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Competition Law and Standard Essential Patents: Testing the Limits of Extra-territorial Enforcement

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By Pier Luigi Parcu

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Competition Law and Standard Essential Patents: Testing the Limits of Extra-territorial Enforcement

  1. 1. Competition Law and Standard Essential Patents: Testing the Limits of Extra- territorial Enforcement Third FCP Annual Conference – October 12th, 2018 European University Institute - EUI Florence Prof. Pier Luigi Parcu Director of the Florence Competition Programme (FCP) 1
  2. 2.  In the hyper-connected era, standards play an important role in rapidly developing markets which are characterized by digital technologies. Standards can reduce transaction costs, facilitate market entry, and contribute to the dissemination of new technologies. The success of a standard, however, depends significantly on the quality of the technologies it encompasses.  Most modern standards are created by consensus-driven ‘Standard Setting (or Development) Organizations’ (SSOs/SDOs), involving the collaboration of several different entities: firms, individuals, government agencies and academic institutions. 2 The Importance of Standards
  3. 3.  SSOs/SDOs’ willingness to disclose and license SEPs is essential for standard implementation and its future success. These organisations play a vital role in ensuring that concerns are minimized through proper disclosure of SEPs and fair, reasonable and non-discriminatory (FRAND) licensing commitments made by patent owners.  However, conflicting interests of stakeholders within SSOs may make it difficult for these organizations to provide clear guidance on these complex issues. In particular, this can happen when SEPs owners limit the use of a given technology or restrict it by imposing harsh licensing conditions. 3 The Role of SSOs/SDOs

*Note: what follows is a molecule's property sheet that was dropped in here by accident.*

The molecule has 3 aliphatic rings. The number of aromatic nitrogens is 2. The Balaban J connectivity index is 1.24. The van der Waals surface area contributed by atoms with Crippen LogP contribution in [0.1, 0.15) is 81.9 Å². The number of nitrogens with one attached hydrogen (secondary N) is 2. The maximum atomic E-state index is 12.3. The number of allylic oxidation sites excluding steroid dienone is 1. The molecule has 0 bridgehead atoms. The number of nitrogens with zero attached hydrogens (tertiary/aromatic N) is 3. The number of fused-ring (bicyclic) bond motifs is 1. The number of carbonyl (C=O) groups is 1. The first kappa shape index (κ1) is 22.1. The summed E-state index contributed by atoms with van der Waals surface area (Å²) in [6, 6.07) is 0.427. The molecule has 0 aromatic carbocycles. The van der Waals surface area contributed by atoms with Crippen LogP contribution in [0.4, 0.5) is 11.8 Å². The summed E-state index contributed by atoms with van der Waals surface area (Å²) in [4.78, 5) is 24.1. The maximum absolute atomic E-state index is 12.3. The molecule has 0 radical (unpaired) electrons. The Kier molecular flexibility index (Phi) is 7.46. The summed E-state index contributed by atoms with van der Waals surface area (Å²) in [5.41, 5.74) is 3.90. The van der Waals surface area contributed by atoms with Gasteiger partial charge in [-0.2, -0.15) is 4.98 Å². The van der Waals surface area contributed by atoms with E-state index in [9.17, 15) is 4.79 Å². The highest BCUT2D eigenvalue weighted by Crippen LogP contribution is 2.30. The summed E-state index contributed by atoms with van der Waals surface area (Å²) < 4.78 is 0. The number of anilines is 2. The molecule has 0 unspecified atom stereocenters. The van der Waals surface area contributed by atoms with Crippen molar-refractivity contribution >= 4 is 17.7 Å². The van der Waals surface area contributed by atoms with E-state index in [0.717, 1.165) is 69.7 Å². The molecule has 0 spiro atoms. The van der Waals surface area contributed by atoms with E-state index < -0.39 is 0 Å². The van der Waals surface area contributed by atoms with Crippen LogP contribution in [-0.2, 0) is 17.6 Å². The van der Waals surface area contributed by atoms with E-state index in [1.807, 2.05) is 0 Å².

4. 4.  At the same time, an excessive restriction of the rights of SEP owners may expose them to technology users’ opportunistic behavior, such as long-term refusal to pay reasonable royalties.  In both cases, the risk of delaying the widespread use of standardized technologies through disputes in negotiations between the parties is very high, with the main result of hampering the development of interconnected products in Europe and globally.  Today’s roundtable discussion will focus on the role of SSOs/SDOs in solving SEP-related problems, specially exploring whether these organizations may have a role in preventing competition law infringements. 4 The Role of SSOs/SDOs (cont’d)
  5. 5. The Communication published by the EU Commission on SEPs in November 2017 calls for SSOs to have a more active role in this area, in order to prevent judicial disputes between the parties. The EU approach to SEPs in a nutshell: First, every SSO/SDO should establish an updated database including a detailed list of SEPs applicable to each industry standard. Secondly, the SEP declaration should be sufficiently detailed to clarify the exact scope of application of the patent vis-à-vis the standard. Finally, SEPs should be subject to a reliable scrutiny of their essentiality for a standard. 5 The EU Approach to SEPs
  6. 6.  As the Communication is a soft law instrument, the question is whether any further legislative action will follow it.  Also, is it reasonable to expect that SSOs will be able to comply with the recommendations included in the Communication?  Have SSOs taken any steps for preventing violations of competition law?  What measures have SSOs taken to address the risk of patent holdup?  How did competition authorities assess the IEEE’s policy revisions that were aiming at addressing the risk of patent holdup?  Can SSOs do more on facilitating FRAND royalties quantification? 6 Which way forward?
  7. 7. Let the discussion begin! 7

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